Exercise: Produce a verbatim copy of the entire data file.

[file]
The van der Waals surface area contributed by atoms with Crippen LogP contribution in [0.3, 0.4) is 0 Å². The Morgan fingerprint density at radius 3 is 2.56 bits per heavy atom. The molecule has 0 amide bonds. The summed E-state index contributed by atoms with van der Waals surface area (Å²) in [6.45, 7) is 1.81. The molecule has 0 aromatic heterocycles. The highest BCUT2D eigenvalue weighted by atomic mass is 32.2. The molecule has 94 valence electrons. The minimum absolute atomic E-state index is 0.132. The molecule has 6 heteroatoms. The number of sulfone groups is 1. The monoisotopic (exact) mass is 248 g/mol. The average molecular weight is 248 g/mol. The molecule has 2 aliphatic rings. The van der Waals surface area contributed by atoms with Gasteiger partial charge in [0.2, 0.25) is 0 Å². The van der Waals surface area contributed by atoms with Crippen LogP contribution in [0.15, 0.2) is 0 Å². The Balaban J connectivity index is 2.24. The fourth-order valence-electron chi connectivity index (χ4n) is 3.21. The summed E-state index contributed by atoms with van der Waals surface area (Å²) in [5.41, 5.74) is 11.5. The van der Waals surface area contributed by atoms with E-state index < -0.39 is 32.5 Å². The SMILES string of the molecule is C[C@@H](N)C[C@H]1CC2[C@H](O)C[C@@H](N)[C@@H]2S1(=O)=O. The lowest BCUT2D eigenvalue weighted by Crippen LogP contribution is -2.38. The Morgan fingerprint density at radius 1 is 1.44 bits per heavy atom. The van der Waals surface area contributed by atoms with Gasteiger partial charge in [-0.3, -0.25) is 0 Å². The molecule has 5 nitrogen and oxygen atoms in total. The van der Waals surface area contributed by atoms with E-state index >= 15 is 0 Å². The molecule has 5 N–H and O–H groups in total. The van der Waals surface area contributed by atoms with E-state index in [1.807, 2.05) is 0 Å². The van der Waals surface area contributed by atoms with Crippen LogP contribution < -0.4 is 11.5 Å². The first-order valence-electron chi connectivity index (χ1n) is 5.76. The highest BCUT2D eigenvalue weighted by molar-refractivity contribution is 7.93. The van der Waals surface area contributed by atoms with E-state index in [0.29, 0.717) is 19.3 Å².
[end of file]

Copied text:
The van der Waals surface area contributed by atoms with Crippen LogP contribution in [0.3, 0.4) is 0 Å². The Morgan fingerprint density at radius 3 is 2.56 bits per heavy atom. The molecule has 0 amide bonds. The summed E-state index contributed by atoms with van der Waals surface area (Å²) in [6.45, 7) is 1.81. The molecule has 0 aromatic heterocycles. The highest BCUT2D eigenvalue weighted by atomic mass is 32.2. The molecule has 94 valence electrons. The minimum absolute atomic E-state index is 0.132. The molecule has 6 heteroatoms. The number of sulfone groups is 1. The monoisotopic (exact) mass is 248 g/mol. The average molecular weight is 248 g/mol. The molecule has 2 aliphatic rings. The van der Waals surface area contributed by atoms with Gasteiger partial charge in [0.2, 0.25) is 0 Å². The van der Waals surface area contributed by atoms with Crippen LogP contribution in [0.15, 0.2) is 0 Å². The Balaban J connectivity index is 2.24. The fourth-order valence-electron chi connectivity index (χ4n) is 3.21. The summed E-state index contributed by atoms with van der Waals surface area (Å²) in [5.41, 5.74) is 11.5. The van der Waals surface area contributed by atoms with E-state index < -0.39 is 32.5 Å². The SMILES string of the molecule is C[C@@H](N)C[C@H]1CC2[C@H](O)C[C@@H](N)[C@@H]2S1(=O)=O. The lowest BCUT2D eigenvalue weighted by Crippen LogP contribution is -2.38. The Morgan fingerprint density at radius 1 is 1.44 bits per heavy atom. The van der Waals surface area contributed by atoms with Gasteiger partial charge in [-0.3, -0.25) is 0 Å². The molecule has 5 nitrogen and oxygen atoms in total. The van der Waals surface area contributed by atoms with E-state index >= 15 is 0 Å². The molecule has 5 N–H and O–H groups in total. The van der Waals surface area contributed by atoms with E-state index in [1.807, 2.05) is 0 Å². The van der Waals surface area contributed by atoms with Crippen LogP contribution < -0.4 is 11.5 Å². The first-order valence-electron chi connectivity index (χ1n) is 5.76. The highest BCUT2D eigenvalue weighted by molar-refractivity contribution is 7.93. The van der Waals surface area contributed by atoms with E-state index in [0.29, 0.717) is 19.3 Å².